Thursday’s 6A semifinal between Lone Peak and Herriman was tied at 49 with 1:48 to play following a game-tying free throw from Herriman’s Halli Burbidge.

In a playoff game, 1:48 can be a long amount of time, but it felt like an eternity to Lone Peak head coach Nancy Warner, who knew that she wanted her team to be the one taking the game’s final shot. 

In a brilliant display of execution — that won’t be possible next season when the shot clock is introduced — the Knights possessed the ball the entire 108 seconds of play.

With 2.8 seconds left on the clock, Lone Peak’s Makeili Ika saw an open lane and attacked it. The junior point guard drove right and dropped in the game-winning shot to punch the team’s ticket into the 6A championship game. 

Naia Tanuvasa picked off Herriman’s inbounds pass on the next play, sealing a 51-49 victory for the Knights. 

“We were supposed to be looking for a backdoor (cut) to Kailey Woolston, but I just saw an open lane and figured I would take it all the way,” Ika said of her game-winning play.

Ika, who was 2 for 9 from the field before the game-winning shot, said that she just had to switch on her aggressive mentality on the play.

“I knew that we’re a really young team and we hadn’t been to a championship game in a while, but I knew that we could do it all together. I did it for my teammates and for my family,” Ika said. 

It wasn’t a typical game for the top-seeded Knights, who were losing at halftime for the first time all season. 

Trailing by as much as 10 points in the opening quarters, Lone Peak players and coaches went to their locker room knowing something needed to change.

The Mustangs shot 43% from the field and 50% from the 3-point line in the opening half of play.

“I’m telling you, it’s been a while since I’ve seen an opponent shoot that well,” Warner said of the Mustangs. “Credit to them, they played hard and the way they shot the ball was incredible. We knew we needed to get stops defensively, one at a time, and the players took that to heart coming out of halftime.”

The Knights were finally able to string together some stops to start the third period and rattled off a 10-0 run to swing the momentum their way.

But Herriman’s offense, which finished with 14 assists on 17 made field goals, continued to hum at times and kept the game close until the end despite Lone Peak’s post-halftime resurgence.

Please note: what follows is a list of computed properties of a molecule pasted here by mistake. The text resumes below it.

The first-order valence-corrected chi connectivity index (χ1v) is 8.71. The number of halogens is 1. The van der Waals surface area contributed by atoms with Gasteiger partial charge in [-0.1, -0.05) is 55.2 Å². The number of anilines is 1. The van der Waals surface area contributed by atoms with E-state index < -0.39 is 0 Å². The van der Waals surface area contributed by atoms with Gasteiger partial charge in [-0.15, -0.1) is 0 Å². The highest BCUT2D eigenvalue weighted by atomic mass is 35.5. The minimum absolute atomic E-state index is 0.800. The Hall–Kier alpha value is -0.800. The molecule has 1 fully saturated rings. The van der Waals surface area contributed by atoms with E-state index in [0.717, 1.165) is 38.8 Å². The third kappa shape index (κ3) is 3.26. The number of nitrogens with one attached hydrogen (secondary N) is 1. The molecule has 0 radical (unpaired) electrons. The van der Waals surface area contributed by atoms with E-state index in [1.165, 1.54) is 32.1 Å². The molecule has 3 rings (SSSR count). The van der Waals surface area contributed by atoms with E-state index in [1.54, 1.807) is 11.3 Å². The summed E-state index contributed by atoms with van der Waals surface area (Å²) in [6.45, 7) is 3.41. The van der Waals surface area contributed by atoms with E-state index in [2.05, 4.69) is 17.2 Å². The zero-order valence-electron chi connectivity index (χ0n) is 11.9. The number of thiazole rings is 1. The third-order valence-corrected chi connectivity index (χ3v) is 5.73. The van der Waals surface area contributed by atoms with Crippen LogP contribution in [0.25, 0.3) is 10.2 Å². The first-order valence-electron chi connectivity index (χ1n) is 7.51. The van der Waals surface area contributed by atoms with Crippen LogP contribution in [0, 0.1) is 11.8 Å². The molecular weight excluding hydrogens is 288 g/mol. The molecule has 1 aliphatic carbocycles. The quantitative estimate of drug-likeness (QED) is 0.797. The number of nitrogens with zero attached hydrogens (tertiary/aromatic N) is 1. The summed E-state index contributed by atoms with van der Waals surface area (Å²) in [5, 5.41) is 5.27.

Mustang senior Lexi Jensen was a handful for Lone Peak all afternoon. Jensen finished with a game-high 20 points, five assists and four rebounds, on 50% shooting from the field. 

“Lexi is such a good player and she has the best attitude,” Ika said of Jensen. “I’ve played with her and against her, but whenever I’m playing against her I’m always like, ‘Woah, I have to remember to keep moving my feet.’ She’s a good sport and an even better player.”

The Knights were once again led by junior Woolston, who finished with 17 points. Tanuvasa, who scored all of her 11 points in the first half, played a critical role in keeping Lone Peak in the game after the Mustangs mostly controlled the game for the first 16 minutes of gameplay. 

Lone Peak also received strong contributions from 5-foot-6 sophomore Shawnee Nordstrom, who scored 13 points and grabbed a team-high eight boards.

When the Knights trailed 48-47 with three minutes left in the game, it was Nordstrom who stole the ball and converted a fast break layup to give her team a late lead. 

“Shawnee is a true competitor and I see that fire in her eyes all the time,” Warner said of the unfazed sophomore guard. “Coming in here, the lights aren’t too bright for her. She rises to the occasion and I think she did that and showed that today.”

After the final buzzer sounded, the Knights ran to celebrate their title game berth with their fellow students, a moment that Ika said was special for her and her teammates, who will now play for a championship at a location closer to home on Saturday at BYU’s Marriott Center — the same place where Warner played her college ball. 

Getting the win against the Mustangs, who bounced the Knights in last season’s semifinals, made it that much sweeter for Ika and her teammates, many of whom played in last year’s game. 

“I was like, ‘This is a revenge tour for us,’” Ika said with a smile. “We had to get it this time, so we knew we couldn’t step back, we had to keep going.”